PEBBLE BEACH, Calif. — There is no other way for it to end.
After a dismal week at Pebble Beach, where Michelle Wie West struggled to find the bottom of the cup, the 30-foot par putt on the 18th green — the last of her career — missed cause to fall. And yet, the ball keeps rolling, then drops and finally, falls.
All Wie West could do was laugh. It wasn’t exactly the last she envisioned — where she lasted through the weekend, played well and probably contested her last US Women’s Open in her last tournament ever — but it was the last she got and one more that lasting memory. in a career that spanned decades.
“The game is a funny game,” said Wie West after posting a two-day score of 14 over par (79-79) and missing the cut by 8 shots. “Making that long putt on 18 was definitely a sweeter send.”
Wie West said she battled emotions since the first tee Friday, fighting back tears and waiting for the final moments to come. As she stood on the 18th tee behind her husband and caddy, Jonnie West, she took a few deep breaths and fought back tears before launching her final tee shot in the fading light. .
Next to her, three-time US Women’s Open winner Annika Sorenstam, who may have also played in her last major championship, asked her son to take a picture of her and her husband and caddy, Mike, on the 18 tees.
Everyone is trying to hold on to the moment longer.
“It definitely feels surreal right now,” Wie West said. “It feels like nothing has changed and everything has changed at once.”
Then, the walk down the 18th fairway and up to the green came. As Sorenstam’s son walked with the group, Wie West looked for his mom, who was pushing a stroller with Wie West’s 3-year-old daughter, Makenna, in it. He was sleeping.
After Wie West made the long putt and walked onto the green to another compliment and a bouquet of flowers from USGA CEO Mike Whan, Makenna woke up. Wie West then took him and carried him from interview to interview, his presence serving as another reminder of the life Wie West has now chosen after decades of dedication to the game that brought him here, 2,400 miles across the ocean from in his native Honolulu.
“I want to play better, but this whole experience has been amazing,” Wie West said. “It’s great to have my last round here at Pebble Beach.”
The situation befits a storied career marked by several historic firsts that Wie has accumulated during his years in the game. Although she announced her retirement before last year’s US Women’s Open at Pine Needles, Wie West could not fail to put together a final on Friday at one of the most famous holes in the world with a memorable last shot to play on. highlight reels to come.
“Public Links was the first tournament I played on the mainland,” Wie West said last year. “And the US Open is definitely late.”
That amateur Public Links tournament in 2000 was Wie West’s first historic foray into the world of golf. He is 10 years old. Two years later she became the youngest person to qualify for an LPGA Tour event. A year later, she won the Public Links at 13, becoming the youngest woman or man to win a USGA event. How does he follow it? By playing in a men’s event (the 2004 Sony Open through a sponsor’s exemption), shooting 68 and missing the cut by just one stroke.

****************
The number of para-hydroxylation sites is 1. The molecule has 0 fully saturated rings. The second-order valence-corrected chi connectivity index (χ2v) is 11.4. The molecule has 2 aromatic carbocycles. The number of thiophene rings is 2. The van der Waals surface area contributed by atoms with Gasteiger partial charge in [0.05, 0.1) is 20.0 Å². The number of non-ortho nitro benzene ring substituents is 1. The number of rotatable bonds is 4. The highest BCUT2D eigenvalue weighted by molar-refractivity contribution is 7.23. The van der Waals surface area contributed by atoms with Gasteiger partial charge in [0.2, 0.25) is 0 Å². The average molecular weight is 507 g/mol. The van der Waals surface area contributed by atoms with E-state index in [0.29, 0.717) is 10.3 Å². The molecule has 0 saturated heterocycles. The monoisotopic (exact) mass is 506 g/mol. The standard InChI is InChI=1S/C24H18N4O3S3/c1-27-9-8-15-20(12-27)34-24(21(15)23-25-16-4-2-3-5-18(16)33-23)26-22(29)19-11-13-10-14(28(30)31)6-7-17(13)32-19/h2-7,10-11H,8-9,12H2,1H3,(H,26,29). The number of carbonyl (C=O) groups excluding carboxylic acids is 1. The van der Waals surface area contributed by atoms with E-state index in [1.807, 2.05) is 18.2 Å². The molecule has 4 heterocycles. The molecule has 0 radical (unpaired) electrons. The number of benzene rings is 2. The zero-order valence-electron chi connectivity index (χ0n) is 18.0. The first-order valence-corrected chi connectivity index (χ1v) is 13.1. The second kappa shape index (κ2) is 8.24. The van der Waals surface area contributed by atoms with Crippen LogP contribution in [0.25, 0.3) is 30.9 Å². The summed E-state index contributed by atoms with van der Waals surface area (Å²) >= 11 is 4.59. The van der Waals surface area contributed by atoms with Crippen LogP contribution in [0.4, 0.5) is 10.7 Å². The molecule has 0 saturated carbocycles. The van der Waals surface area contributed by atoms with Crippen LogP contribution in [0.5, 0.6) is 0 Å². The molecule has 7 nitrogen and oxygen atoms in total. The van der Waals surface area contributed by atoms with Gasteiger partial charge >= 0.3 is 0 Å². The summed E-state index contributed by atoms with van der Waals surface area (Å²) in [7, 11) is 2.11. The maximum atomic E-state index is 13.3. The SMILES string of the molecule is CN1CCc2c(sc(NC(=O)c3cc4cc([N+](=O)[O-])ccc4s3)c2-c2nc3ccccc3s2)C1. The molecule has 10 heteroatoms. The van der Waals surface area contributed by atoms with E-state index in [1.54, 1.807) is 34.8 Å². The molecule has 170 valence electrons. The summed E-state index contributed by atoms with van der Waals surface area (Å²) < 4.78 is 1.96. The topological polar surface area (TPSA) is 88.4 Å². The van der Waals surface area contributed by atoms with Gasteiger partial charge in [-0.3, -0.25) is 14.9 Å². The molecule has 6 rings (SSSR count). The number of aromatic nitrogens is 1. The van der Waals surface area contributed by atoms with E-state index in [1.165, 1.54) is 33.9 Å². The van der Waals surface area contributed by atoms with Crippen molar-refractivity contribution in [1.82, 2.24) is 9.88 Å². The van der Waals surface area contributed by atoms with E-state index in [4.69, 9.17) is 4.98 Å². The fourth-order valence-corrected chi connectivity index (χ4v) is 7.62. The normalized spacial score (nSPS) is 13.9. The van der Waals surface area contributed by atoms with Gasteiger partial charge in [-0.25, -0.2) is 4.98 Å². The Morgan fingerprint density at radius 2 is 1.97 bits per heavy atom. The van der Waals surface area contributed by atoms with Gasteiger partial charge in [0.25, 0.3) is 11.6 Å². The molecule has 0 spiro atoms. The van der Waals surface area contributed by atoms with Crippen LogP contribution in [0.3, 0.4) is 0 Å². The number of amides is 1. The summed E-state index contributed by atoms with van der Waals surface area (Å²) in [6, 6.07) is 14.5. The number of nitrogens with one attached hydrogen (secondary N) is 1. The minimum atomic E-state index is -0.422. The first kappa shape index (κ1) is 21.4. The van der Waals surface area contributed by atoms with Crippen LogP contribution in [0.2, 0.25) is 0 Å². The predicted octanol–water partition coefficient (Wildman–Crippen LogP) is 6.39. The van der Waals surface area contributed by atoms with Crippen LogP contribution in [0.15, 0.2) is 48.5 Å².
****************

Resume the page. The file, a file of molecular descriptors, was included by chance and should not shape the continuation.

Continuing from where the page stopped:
Wie West went on to play a total of six PGA Tour events, and while he turned pro in 2005 – prompting an onslaught of major sponsorships and worldwide attention – he didn’t get LPGA membership until 2009 due to her age. . In that time she has played in six US Women’s Opens and 16 major championships and has seven top-10 finishes to her name.
Since 2009, Wie West has won just five times on the LPGA Tour, including the 2014 US Women’s Open at Pinehurst No. 2, which represents the pinnacle of his long career. That year was the first time the women played in the US Open at a venue that was also played by men in the same year.
This year, the importance of a long-overdue women’s major at Pebble Beach represents a fitting end for Wie, who was not only a trailblazer for women’s golf but also a phenomenon. which pushes the game to think outside of its perceived constraints. Her foray into not just the world of women’s golf, but the men’s as well, required not only a bravery that Wie West said Tuesday she hopes will be part of her lasting legacy, but also a burden. that no one will bring. And yet in many ways, due to his larger-than-life entry into the game, Wie West did.
So while the results on the course may not match the hype and expectation that surrounded him in his early years, his influence on the game is still evident. Several of the players in this year’s tournament broke his records after qualifying or playing in tournaments at a younger age than him.
“I’m proud to be fearless sometimes and just do what feels right,” Wie West said Tuesday of his career. “I hope I can inspire many other women to also make bold and fearless decisions and choices in their careers.”
Although Wie West is retiring from the game — he made a point to say he likely won’t touch his clubs for a while — he says his family already plans to make a trip back to Pebble Beach at some point. . His next round won’t give him the adrenaline rush he says he’ll miss, but it will remind him of something else he said after his round last Friday.
“I still love the game of golf,” he said. “But yeah, it’s going to be weird. It’s definitely a weird feeling. But it’s going to be great.”
For now, though, there are no more putts to be hit, no more interviews to be given. When the sun finally appeared and gave Pebble Beach some of its light, Wie West took her daughter, stood next to her husband and began to walk away. The rest of his life had officially begun.